Choose a Reality
A particular and distinct reality encompasses the sphere of your world and this actuality is the only reality you are experiencing at that time. It becomes your reality of choice. Others have access to their own real experiences so you could say to someone, ”Your reality is not my reality.”
The word “reality” generally applies to a state or condition of things as they actually exist or happen. A reality can be experienced, seen or felt by you because it exists in fact as opposed to that which is not a reality but would only be considered as something you could just think about or as being imagined, idealistic or fanciful but not real.
Many realities are constantly being introduced to us for acceptance such as Objective Reality, Subjective Reality, Virtual Reality, Spiritual Reality, Material Reality, Augmented Reality and the list expands because each rhythm in a reality contains within itself an endless reality of sub-rhythms. Unless, of course, you are experiencing an Absolute Reality.
A case in point would be the time I was completely engrossed in the reality of a very emotional, tear jerky movie As the plot thickened I gave a quick glance around me and it seemed every female in the audience was crying. I never completely left the absorbing drama happening on the screen but I did become slightly conscious of a brief sobbing sound near me and quickly assumed there was someone in the audience personally identifying with the plot but that was all the attention I gave it. Then a bit later I heard the sound again as heart felt crying. My real self thought someone might need some help in their trauma so I turned to find its source. Three empty seats from my seat a young teen age girl was making those sounds. But she wasn’t crying, she was laughing out loud as she looked around the auditorium. A bit surprised and curious I also began to look around and became aware of the many white tissues being used to wipe away the tears. At that moment I let my reality change from the dramatization on the screen into a reality I now was experiencing by being part of the audience. Then I chose to enter into the young girls reality. When I observed from her point of view I became more aware of the deep tearful emotions felt by the audience and it did appear very humorous from the perspective of my new reality. Through my art experiences I had learned to become more aware of the endless, though temporary and finite, realities surrounding humanity on a 24/7 time schedule. My chosen realities were an awareness of an existence that I perceived as so real that I could feel it and experience all that it included.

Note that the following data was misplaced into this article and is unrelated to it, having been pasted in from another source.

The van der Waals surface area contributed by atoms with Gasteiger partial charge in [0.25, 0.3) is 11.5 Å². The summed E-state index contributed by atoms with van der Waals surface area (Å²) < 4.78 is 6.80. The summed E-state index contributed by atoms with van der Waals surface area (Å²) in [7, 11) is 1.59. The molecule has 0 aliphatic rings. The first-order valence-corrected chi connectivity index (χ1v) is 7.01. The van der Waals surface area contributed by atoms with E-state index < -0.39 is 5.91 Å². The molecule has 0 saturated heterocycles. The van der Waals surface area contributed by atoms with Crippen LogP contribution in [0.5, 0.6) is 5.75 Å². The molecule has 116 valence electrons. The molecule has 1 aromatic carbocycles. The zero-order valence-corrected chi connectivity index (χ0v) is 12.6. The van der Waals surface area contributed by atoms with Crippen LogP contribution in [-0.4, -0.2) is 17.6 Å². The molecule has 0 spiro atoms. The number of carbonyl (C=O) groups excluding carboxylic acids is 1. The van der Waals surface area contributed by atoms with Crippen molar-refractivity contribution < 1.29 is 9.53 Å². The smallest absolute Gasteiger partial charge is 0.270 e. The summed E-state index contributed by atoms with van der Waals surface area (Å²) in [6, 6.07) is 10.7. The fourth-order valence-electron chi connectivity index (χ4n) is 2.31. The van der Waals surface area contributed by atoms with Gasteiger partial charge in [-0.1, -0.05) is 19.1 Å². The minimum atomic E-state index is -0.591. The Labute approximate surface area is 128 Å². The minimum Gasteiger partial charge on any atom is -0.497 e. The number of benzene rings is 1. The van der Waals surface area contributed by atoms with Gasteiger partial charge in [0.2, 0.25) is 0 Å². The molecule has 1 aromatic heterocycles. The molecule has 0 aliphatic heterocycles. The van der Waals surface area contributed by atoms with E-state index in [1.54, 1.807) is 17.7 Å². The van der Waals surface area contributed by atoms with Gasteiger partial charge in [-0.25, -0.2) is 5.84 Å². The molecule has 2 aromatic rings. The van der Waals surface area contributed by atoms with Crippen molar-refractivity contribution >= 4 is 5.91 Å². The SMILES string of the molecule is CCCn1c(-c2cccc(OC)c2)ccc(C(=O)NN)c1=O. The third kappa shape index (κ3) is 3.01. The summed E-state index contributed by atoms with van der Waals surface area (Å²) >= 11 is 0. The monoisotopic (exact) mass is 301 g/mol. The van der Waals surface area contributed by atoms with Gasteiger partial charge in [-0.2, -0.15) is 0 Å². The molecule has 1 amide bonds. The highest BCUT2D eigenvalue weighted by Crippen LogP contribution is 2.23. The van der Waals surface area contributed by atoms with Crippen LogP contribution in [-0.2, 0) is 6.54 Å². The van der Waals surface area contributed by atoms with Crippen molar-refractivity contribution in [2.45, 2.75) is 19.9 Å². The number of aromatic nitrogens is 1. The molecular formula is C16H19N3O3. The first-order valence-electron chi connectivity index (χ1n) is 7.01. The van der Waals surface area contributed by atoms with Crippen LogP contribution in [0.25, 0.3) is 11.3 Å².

When I tried to get involved again in the occurrences within the play I realized I just couldn’t make that connection anymore. I began looking around the auditorium again and began to notice people and myself just sitting there. As an artist I realized I could center my attention on a variety of expressions of creativity that were involved during the making of that movie or I could just get up and go home. I had learned to enter into and enjoy a painting or a music score or a book and realized I could do that now through the perception of a Subjective Reality by going beyond the moving shapes, colors and sounds that made up the surface of the Objective Reality displayed on the screen.
Looking at the screen again I first became aware of and acknowledged how the photographers were expressing their world by the thoughtful selections of the camera angles, lighting, background shots, etc. This was an enjoyable experience because I was able to connect with their creative talent and understand some of their artistic decisions necessary to bring the entire movie to a perfect conclusion. I began to observe and enter into the reality of the talented actors as they immersed themselves within different characters, emotion and events their artistry was able to pull an audience right into the reality of the events in the scenes because they were not just speaking words but had made the characters so real for themselves that the audience could respond by joining with them, tears and all.